RAILS not SCALABLE?

Heyyy

First off, I love rails. Even thuogh I'm not as good as some of you
guys here, but hey, I started couple months ago, and I am still on my
way learning more.

But.... I know there are downsides to Rails too. One of them is
scalability. What on earth does that mean?

Heyyy

First off, I love rails. Even thuogh I'm not as good as some of you
guys here, but hey, I started couple months ago, and I am still on my
way learning more.

But.... I know there are downsides to Rails too. One of them is
scalability. What on earth does that mean?

Not an awful lot to be quite honest. That's not to say that building
an extremely high volume website in rails wouldn't present
difficulties, but that's because it's a difficult task in general.

Fred

Not an awful lot to be quite honest. That's not to say that building
an extremely high volume website in rails wouldn't present
difficulties, but that's because it's a difficult task in general.

Sorry, not an awful lot of what? Problems? Or scalablity?

> Not an awful lot to be quite honest. That's not to say that building
> an extremely high volume website in rails wouldn't present
> difficulties, but that's because it's a difficult task in general.

Sorry, not an awful lot of what? Problems? Or scalablity?

"What on earth does that mean?" => not an awful lot.
Also, does X scale has been discussed to death for most values of X.

Fred

David Zhu wrote:

Heyyy

First off, I love rails. Even thuogh I'm not as good as some of you
guys here, but hey, I started couple months ago, and I am still on my
way learning more.

But.... I know there are downsides to Rails too. One of them is
scalability. What on earth does that mean?

You don't have a scaling problem!

If you ever do have a scaling problem you won't have to ask what it
means. Most of us here would love to have scaling problems, or rather
the need to be concerned about it.

A scaling problem means that people are actually using your application.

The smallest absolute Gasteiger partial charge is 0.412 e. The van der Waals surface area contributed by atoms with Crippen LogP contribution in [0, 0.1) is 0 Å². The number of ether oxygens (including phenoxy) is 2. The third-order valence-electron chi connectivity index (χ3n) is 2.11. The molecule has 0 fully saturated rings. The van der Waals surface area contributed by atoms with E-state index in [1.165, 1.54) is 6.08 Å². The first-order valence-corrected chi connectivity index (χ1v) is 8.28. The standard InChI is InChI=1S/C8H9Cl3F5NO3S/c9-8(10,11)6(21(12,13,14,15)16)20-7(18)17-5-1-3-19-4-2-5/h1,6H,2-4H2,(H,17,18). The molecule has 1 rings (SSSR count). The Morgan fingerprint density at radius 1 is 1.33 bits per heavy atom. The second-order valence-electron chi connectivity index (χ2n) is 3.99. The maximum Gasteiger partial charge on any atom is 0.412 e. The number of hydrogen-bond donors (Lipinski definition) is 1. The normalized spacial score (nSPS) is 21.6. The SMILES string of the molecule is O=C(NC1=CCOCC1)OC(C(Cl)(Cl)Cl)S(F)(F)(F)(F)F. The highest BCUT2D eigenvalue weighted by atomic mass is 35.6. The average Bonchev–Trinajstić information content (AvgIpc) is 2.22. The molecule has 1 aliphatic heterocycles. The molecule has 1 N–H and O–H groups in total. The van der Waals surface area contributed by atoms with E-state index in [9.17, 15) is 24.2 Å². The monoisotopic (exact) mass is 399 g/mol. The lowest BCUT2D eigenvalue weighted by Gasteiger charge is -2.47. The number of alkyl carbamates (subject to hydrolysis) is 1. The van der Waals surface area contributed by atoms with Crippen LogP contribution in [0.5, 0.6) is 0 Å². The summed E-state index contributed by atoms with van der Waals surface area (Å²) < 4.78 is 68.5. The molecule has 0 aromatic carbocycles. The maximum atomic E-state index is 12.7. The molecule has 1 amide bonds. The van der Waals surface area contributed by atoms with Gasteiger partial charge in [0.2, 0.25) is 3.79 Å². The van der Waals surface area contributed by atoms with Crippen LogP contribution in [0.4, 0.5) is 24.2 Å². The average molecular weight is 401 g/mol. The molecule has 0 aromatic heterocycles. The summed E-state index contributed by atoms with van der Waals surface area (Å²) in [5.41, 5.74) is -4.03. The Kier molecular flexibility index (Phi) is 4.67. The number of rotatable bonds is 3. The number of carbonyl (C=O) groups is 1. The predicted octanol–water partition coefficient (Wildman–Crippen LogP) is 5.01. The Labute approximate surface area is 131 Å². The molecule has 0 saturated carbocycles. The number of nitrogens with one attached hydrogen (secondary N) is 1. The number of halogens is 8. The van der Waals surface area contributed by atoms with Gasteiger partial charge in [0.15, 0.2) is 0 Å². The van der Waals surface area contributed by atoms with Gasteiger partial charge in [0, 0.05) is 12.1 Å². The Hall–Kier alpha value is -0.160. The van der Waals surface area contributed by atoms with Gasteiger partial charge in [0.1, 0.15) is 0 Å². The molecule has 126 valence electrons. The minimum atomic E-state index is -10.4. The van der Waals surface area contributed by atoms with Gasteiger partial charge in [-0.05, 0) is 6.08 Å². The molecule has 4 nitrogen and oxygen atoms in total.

Unless you have a completely boneheaded business plan, then it also
means you're making more than enough profit to acquire whatever you need
to solve said scaling problem.

Although, some reasonable level of planning along way would be prudent.

Wow.

If you don't know what scalability even is then you definitely don't
know if Rails has a problem with it.

You don't *know* that a downside of Rails is its scalability if you
don't know what scalability means. You may well have *heard* or read
it said somewhere, and clarification would certainly help you
understand whether any issue around scalability is likely to be of any
specific concern to you.

My guess is that it's not going to be something you need to worry
about too much for the moment.

I havent had the luxury of having scaling issues myself yet, but I if
an application has trouble handling high volumes of traffic, then the
framework is only one of several possible causes for these issues. A
more likely cause for the issues are the programmers and not the
framework. If you are interested in information on how to scale rails,
then Greg Pollack has made an excelent screencast series called
"Scaling Rails":
http://railslab.newrelic.com/scaling-rails

Scaling problems is what happens when you all of the sudden need to
figure out where to put your 5.000 servers all running 2xQuad core
cpus and have 128 GB memory.

Facebook has 50.000 cache servers, thats ONLY for cache.

If your site can run on a handful of servers, you don't really have a
scaling problem.

Trausti

I would highly recommend this PDF on scaling rails. The cover alone is
worth the viewing, and the content of the PDF is unequaled.
http://jasonseifer.com/assets/learningtoscaleror.pdf